More States Lean Toward Medicaid Expansion
Whitecloud Sun Rhodes, of the Wind River Indian Reservation, speaks in favor of expanding Medicaid at a meeting of the Wyoming Senate Labor, Health and Social Services Committee in Cheyenne. Other Western states are also mulling whether to expand the federal-state health care program to low-income adults under the Affordable Care Act. (AP)
The federal government yesterday approved Indiana’s plan to expand Medicaid under the Affordable Care Act, increasing the number of expansion states to 28, plus the District of Columbia. With enrollment starting Feb. 1, Indiana’s plan could add an estimated 350,000 low-income adults to the nearly 5 million expected to enroll in the 27 states that expanded Medicaid last year.
In accepting Indiana’s plan, the Obama administration demonstrated its determination to increase the number of expansion states, even if it means waiving traditional Medicaid rules. For example, under Indiana’s plan, people with incomes above the federal poverty level (,670 for an individual) must contribute to a health savings account or be locked out of coverage for six months.
The penalty for not paying into a health savings account, which has never before been approved by the U.S. Department of Health and Human Services, reflects an important GOP health care tenet: People who receive Medicaid benefits should take personal responsibility for their care. Republican Gov. Mike Pence called his plan “the first-ever consumer-driven health care plan for a low-income population.”
Judith Solomon, health policy director at the Center on Budget and Policy Priorities, which advocates for low-income people, noted that Indiana’s plan is derived from a successful demonstration project that has been in effect since 2007, so its green light doesn’t necessarily apply to other states.
Under the Medicaid expansion that is part of the Affordable Care Act (ACA), the federal government pays the full price for covering newly eligible adults with incomes up to 138 percent of the federal poverty level (,105) through 2016 and then gradually lowers its share to 90 percent in 2020 and beyond.
Since the Supreme Court’s 2012 decision making Medicaid expansion a state option, the issue has become more political than practical. Despite the offer of billions in federal dollars, Republican governors and lawmakers in many states have rejected the deal, fearing they could lose their jobs if they were seen cooperating with the Obama administration on a law most conservatives disagree with. Some states also worry that even the 10 percent share may be too much for them to afford, or that the federal government will scale back its contribution sometime in the future.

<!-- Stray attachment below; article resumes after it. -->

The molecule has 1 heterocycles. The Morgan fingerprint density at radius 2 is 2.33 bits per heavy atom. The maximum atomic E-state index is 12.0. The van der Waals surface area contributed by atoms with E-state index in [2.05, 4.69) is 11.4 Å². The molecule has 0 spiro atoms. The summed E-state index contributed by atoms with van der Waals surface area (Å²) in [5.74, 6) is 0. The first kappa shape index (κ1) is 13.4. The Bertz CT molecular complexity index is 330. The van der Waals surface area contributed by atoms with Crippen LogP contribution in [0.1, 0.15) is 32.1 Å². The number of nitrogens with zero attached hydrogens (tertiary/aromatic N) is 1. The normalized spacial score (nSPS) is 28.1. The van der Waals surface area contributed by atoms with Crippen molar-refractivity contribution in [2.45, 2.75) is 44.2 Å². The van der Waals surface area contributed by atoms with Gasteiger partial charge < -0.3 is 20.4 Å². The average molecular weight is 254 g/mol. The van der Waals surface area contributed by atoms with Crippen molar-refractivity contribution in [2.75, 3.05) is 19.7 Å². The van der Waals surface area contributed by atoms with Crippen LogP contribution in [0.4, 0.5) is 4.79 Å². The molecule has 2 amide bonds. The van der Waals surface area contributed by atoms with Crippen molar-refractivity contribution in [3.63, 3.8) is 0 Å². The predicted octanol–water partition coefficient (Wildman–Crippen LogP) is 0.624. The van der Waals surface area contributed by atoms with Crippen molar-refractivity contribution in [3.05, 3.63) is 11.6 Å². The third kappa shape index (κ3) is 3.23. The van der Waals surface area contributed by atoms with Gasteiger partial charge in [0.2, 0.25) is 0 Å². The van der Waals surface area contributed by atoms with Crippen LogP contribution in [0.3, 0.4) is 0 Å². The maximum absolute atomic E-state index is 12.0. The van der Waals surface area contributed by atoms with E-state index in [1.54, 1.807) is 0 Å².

Since the Nov. 4 elections, those fears seem to have subsided, said Joan Alker, director of the Georgetown University Center for Children and Families, which advocates for Medicaid expansion.
In the weeks after the election, governors in Alaska, Idaho, Montana, Tennessee, Utah and Wyoming asked lawmakers to approve detailed proposals for expanding the federal-state health plan for low-income adults, in some cases restarting previous efforts to seek approval for expansion.
In a smaller group of states in the South – Alabama, North Carolina and Texas – governors said for the first time they were open to the idea of expanding Medicaid. Other than Arkansas, no Southern state has expanded Medicaid.
If all six states now considering expansion plans win federal approval, more than 600,000 additional people could be eligible for Medicaid coverage.
Following is a rundown of Medicaid expansion proposals in the states most likely to move forward this year:
Alaska: Newly elected governor Bill Walker, the nation’s only Independent governor, wants to cover some 20,000 Alaskans through traditional Medicaid starting July 1. If state lawmakers agree with the governor’s plan, Alaska could be the next state to start enrolling newly eligible adults this year.
According to a study by The Urban Institute, Walker’s expansion plan would cut the state’s uninsured rate by more than half. Another study, commissioned by the state health agency, predicts that between July of this year and 2020, expansion would save Alaska million as the federal government picks up some health care costs the state is bearing now.
Republican lawmakers, who hold a majority in both chambers of the legislature, have agreed to hear evidence from the Walker administration on the benefits of expansion for the state’s budget and economy. But most oppose the plan on principle, and a multi-billion dollar budget gap and crashing oil prices vie for their attention.
Idaho: In his Jan. 12 State of the State address, Republican Gov. Butch Otter asked lawmakers to consider evidence in favor of expanding Medicaid to 103,000 low-income Idahoans through a customized expansion plan. Under a proposal presented in a paper by a working group Otter appointed in 2012, residents with incomes below the federal poverty level would be assigned to a managed care plan within the existing Medicaid program. Residents with incomes between 100 percent and 138 percent of the federal poverty level could sign up for a private insurance plan on the exchange, much like Arkansas residents.